The Tech - Online EditionMIT's oldest and largest
newspaper & the first
newspaper published
on the web
Boston Weather: 41.0°F | A Few Clouds

Fire-breathing, face paint, and blood -- Kiss returns

By Jesse Kirchner

Dec. 28, 1996, I was at Worcester's Centrum Auditorium to see Kiss. In the 1970s, Kiss was the most well-known band in the world. Their distinctive grease-painted faces and outrageous costumes set them apart from any band before or since.

The group went through major changes in the early 1980s with the departure of drummer Peter Criss and lead guitarist Ace Frehley. Finally the make-up came off in 1983. This past year, the original members of the band began talking and realized that they no longer had the mental blocks that inhibited communication in the past. Peter and Ace joined Kiss for Unplugged on MTV, and then for the first time in 16 years, the four original members of Kiss donned the familiar 1977-era costumes to present an award at the Grammys.

Then the moment Kiss fans had dreamt about: They announced a worldwide tour beginning June 28, 1996, at Tiger Stadium in Detroit. Bassist Gene Simmons said it best: "We're gonna bring the entire show and just blow the fucking place apart." In six months, Kiss made $45 million, more than any other live performers who made use of the whole year. Initially, critics blew off the tour as an outdated attempt to reclaim former glory.

Could a group just pick up where they left off almost two decades ago? Most bands couldn't, but Kiss could. Using new technology, Kiss rebuilt the stage from the Love Gun Tour of the late 70s. They were back. The fire-breathing, blood-spitting, guitar-smoking tour was back.

"You wanted the best! You got the best! The hottest band in the world - Kiss!" The battle cry triggered fireworks and the opening riffs to "Deuce." The song set was pure 70s. The entire show was classic Kiss from their first six studio albums. "Love Gun," "Dr. Love", "Firehouse," "Detroit Rock City" - they played them all.

My favorite part was Ace's guitar solo. It started out as an awesome solo, then smoke and flames started to come out of the guitar. He then switched guitars and continued his solo. Ace dropped to his knees three times, pointed his guitar upwards, and fireworks went off. He then switched to a guitar covered with thousands of flashing lights. Ace even sang a couple songs - "Shock Me" and "New York Groove."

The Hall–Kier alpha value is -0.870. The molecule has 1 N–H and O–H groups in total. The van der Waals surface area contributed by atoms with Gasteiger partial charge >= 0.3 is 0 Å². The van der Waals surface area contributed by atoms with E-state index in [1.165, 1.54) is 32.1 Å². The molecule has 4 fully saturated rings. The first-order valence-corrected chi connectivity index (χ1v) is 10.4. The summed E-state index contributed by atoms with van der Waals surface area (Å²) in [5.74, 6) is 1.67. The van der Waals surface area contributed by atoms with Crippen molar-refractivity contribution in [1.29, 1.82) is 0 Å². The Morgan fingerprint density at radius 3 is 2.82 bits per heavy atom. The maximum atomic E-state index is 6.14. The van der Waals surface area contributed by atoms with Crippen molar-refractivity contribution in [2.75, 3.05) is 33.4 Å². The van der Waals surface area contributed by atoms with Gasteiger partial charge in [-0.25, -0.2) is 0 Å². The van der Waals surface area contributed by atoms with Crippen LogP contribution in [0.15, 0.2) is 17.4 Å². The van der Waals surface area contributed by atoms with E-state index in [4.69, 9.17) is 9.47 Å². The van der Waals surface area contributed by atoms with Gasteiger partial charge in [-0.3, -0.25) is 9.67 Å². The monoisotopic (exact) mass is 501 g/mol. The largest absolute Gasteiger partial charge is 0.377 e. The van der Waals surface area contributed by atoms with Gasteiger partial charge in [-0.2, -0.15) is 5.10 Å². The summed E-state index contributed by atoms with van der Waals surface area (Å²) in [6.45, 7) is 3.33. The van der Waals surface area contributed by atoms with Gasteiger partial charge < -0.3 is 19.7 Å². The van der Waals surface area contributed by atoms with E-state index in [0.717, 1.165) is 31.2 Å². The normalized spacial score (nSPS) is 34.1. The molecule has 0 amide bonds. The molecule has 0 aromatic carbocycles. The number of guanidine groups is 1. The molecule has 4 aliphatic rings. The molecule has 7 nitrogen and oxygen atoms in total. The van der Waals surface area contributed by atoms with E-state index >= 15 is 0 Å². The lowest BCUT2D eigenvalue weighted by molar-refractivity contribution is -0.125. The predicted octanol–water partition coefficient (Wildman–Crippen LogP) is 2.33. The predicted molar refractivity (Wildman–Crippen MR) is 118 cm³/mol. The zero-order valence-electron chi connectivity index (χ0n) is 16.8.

Gene did his well-known fire-breathing after "Hotter Than Hell." He also did a bass solo during which he spat blood onto himself and the audience. When the solo was over, Gene rose to the top of the staging with the help of cables, and from there he sang the first two verses of "God of Thunder," which also featured a drum solo by Peter. For the last song, Gene went to one side of the stage and Ace and Paul to the other, taking position on platforms that rose up and over the crowd. The song ended and the lights went out, but the concert was far from over.

When the lights returned to center stage, Paul was there and began the opening to "Black Diamond." After the song, the stage went dark, and when the lights came back up, there was an empty stool on center stage; Peter walked out and sang "Beth." Then the entire band returned to the stage and bowed to the crowd. Paul prepped the crowd: "This song's about what we believe in, and I know it's what you believe in. Let's rock and roll all nite and party every day!'" For the final encore, the band ripped out its signature song.

I took my sister to the show as her Christmas present. We had our faces painted at the concert; she was done as Paul and I was Ace. It was a good way to get attention, and people were calling us Paul and Ace as if they knew us. I have only old concert footage to compare my experience to, but I believe that Kiss is better today than the first time around.

Kiss will be spending the rest of the winter in Asia, Australia, and South America. This spring they will be back in the United States. If they return to the Fleet Center, I'll be there as a full member of the Kiss Army.